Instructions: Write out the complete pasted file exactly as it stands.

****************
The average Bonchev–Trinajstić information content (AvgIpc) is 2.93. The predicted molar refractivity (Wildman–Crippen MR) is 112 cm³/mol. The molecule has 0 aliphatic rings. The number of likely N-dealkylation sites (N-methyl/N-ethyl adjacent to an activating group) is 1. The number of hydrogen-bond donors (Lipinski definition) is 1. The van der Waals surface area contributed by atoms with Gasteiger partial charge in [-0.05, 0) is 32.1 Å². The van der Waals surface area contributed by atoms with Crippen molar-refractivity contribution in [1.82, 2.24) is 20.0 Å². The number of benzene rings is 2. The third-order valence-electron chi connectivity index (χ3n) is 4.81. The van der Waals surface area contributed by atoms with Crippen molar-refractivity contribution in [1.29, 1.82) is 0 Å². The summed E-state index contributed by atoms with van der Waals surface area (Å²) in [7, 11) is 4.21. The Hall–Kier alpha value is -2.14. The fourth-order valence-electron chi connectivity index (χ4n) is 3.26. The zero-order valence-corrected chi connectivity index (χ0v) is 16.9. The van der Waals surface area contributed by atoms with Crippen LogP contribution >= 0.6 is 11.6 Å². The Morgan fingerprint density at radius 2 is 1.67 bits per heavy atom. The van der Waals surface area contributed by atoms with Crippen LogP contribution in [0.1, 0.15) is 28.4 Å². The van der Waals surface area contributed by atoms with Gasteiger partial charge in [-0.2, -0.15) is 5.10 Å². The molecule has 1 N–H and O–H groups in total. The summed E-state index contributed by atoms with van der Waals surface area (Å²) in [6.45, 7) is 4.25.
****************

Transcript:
The average Bonchev–Trinajstić information content (AvgIpc) is 2.93. The predicted molar refractivity (Wildman–Crippen MR) is 112 cm³/mol. The molecule has 0 aliphatic rings. The number of likely N-dealkylation sites (N-methyl/N-ethyl adjacent to an activating group) is 1. The number of hydrogen-bond donors (Lipinski definition) is 1. The van der Waals surface area contributed by atoms with Gasteiger partial charge in [-0.05, 0) is 32.1 Å². The van der Waals surface area contributed by atoms with Crippen molar-refractivity contribution in [1.82, 2.24) is 20.0 Å². The number of benzene rings is 2. The third-order valence-electron chi connectivity index (χ3n) is 4.81. The van der Waals surface area contributed by atoms with Crippen molar-refractivity contribution in [1.29, 1.82) is 0 Å². The summed E-state index contributed by atoms with van der Waals surface area (Å²) in [7, 11) is 4.21. The Hall–Kier alpha value is -2.14. The fourth-order valence-electron chi connectivity index (χ4n) is 3.26. The zero-order valence-corrected chi connectivity index (χ0v) is 16.9. The van der Waals surface area contributed by atoms with Crippen LogP contribution >= 0.6 is 11.6 Å². The Morgan fingerprint density at radius 2 is 1.67 bits per heavy atom. The van der Waals surface area contributed by atoms with Crippen LogP contribution in [0.1, 0.15) is 28.4 Å². The van der Waals surface area contributed by atoms with Gasteiger partial charge in [-0.2, -0.15) is 5.10 Å². The molecule has 1 N–H and O–H groups in total. The summed E-state index contributed by atoms with van der Waals surface area (Å²) in [6.45, 7) is 4.25.